MAS 963  ·  Designing Sociable Media  ·  Spring 2007

02.16 Social networks

Our social world is held together by a web of personal connections, one's social network. The basic idea is that each person has a set of people they know directly, though in varying degrees. Each of those people, in turn, is the center of their own set of connections. Some of their connections are in common with those of the first person, while others are not. The people you are directly connected to are your first degree connections; second degree connections are those connected to one of your 1st degree connections, but not directly to you; etc. In the not so distant past, the world population was made up of numerous independent networks, some very large, others quite tiny. Today, with the possible exception of any not yet discovered remote tribespeople, the entire human population is connected through these chains of acquaintanceship.

Some parts of this network are densely connected - the individuals have many common acquaintances. These dense areas are close communities, work groups, etc. Such communities may be connected to each other via one or two bridges - the individuals who are members of two otherwise separate networks. Bridges play a key role in disseminating information from one group to another. (If you are interested in reading more about social networks, a good starting point is Studying online social networks, by Garton, Haythornthwaite and Wellman.)

Who you are within your social network is one of the most informative things about you. When we meet new people, we often try to ascertain something of this by trying to discover common acquaintances.

Until recently, however, one could seldom directly see other's social network. Recently, however, they have become visible, at least in part, through "social networking sites", online places where people create public listings of their links to other site members. (Other online entities, such as blogs with their many links to other blogs, also implicitly create social networks.)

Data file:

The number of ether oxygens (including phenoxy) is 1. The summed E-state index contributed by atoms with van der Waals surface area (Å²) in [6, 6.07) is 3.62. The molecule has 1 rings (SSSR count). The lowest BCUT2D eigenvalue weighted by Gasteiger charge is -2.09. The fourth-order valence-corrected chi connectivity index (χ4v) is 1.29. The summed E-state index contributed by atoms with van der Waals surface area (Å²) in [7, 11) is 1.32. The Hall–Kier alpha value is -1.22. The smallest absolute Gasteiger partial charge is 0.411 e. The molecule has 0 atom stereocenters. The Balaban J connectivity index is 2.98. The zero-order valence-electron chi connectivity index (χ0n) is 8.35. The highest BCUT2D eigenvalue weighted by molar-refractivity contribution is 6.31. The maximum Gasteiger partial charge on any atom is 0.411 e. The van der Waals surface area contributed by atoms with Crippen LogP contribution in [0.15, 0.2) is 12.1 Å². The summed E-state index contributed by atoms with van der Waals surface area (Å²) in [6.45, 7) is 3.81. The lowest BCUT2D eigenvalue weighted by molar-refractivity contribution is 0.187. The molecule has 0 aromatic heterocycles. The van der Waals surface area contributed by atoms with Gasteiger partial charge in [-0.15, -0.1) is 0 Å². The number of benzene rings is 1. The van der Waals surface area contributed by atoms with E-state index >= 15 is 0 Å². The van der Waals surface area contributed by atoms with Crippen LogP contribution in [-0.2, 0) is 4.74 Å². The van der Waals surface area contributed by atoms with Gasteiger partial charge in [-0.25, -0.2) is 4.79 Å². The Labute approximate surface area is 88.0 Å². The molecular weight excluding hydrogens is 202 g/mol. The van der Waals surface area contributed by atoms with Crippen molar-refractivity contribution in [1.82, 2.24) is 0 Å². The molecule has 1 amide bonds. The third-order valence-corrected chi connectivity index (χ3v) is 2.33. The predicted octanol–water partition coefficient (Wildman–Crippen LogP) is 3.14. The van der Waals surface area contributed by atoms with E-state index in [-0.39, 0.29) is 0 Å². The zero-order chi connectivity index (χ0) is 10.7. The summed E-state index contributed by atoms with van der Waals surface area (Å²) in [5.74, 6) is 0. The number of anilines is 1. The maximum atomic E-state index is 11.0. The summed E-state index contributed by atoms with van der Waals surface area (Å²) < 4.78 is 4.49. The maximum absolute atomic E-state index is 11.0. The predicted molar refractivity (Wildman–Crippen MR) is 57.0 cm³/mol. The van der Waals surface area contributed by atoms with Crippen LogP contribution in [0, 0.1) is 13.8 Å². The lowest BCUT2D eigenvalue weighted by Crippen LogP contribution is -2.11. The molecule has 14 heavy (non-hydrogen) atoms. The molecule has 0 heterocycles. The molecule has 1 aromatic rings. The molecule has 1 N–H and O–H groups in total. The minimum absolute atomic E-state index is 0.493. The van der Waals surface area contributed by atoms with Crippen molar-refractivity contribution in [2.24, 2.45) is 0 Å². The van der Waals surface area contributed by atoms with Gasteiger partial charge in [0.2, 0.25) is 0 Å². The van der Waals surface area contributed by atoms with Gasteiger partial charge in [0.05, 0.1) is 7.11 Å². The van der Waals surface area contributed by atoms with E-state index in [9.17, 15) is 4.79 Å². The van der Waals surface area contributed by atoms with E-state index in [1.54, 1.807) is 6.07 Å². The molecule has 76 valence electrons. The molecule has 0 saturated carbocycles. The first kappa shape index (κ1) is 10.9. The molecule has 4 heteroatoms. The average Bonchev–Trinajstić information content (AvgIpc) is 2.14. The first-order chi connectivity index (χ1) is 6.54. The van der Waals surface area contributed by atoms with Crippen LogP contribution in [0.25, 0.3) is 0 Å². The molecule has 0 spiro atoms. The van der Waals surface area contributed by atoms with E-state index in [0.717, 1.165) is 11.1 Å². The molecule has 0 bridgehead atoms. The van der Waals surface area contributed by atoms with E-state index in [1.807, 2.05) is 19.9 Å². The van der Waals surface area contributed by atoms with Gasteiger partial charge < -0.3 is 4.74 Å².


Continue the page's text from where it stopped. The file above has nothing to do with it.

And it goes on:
For this week, we will be thinking about designs for social network depictions in real-world spaces. Today, when we walk down the street, the others we see are mostly strangers. Yet in fact, some may be more closely connected to us than we imagine - friends of friends, a sister's co=worker, etc. What would it be like to be able to see the invisible social structure that we inhabit?



Paulos and Goodman    The Familiar Stranger: Anxiety, Comfort, and Play in Public Places
Donath and boyd    Public displays of connection
[OPTIONAL] Scott Feld    The Focused Organization of Social Ties
Visual complexity    Social network visualizations


  • Read the papers. The network visualizations on the visual complexity site will give you a sense of how people commonly depict social networks today. Part of your challenge is to think about other possible representations.
  • Imagine we live in a world in which everyone's social network information is listed online (as is effectively the case for many college students today, using Facebook, mySpace, etc. And imagine that each person emits some identity info (as is the case with bluetooth users today, and perhaps soon for anyone not wearing a mask in cities deploying surveillance cameras and face recognition software).
  • Design a personal display - a handheld or wearable device - that gives you information about the connections, and your relationship to, the people around you. From the Goodman and Paulos reading, think about how much of the display is for your private viewing, and how much you see it as a public display of your own connections. How does this influence the information you show and your design for the physical device (is it a private handheld screen? a dynamic graphic on the back of your jacket?)
  • Design a public display in the form of a giant screen or projection that in some way uses information about the people in the space and their networks in its imagery. This can be for information purposes or as an artistic installation - you should be clear in your mind what function you would like it to serve. And you should also decide what sort of place you would like this to be installed - in a private home? at a club? in a university? a public plaza? How does the place of installation affect its use and function?

Please link your work by Thursday morning.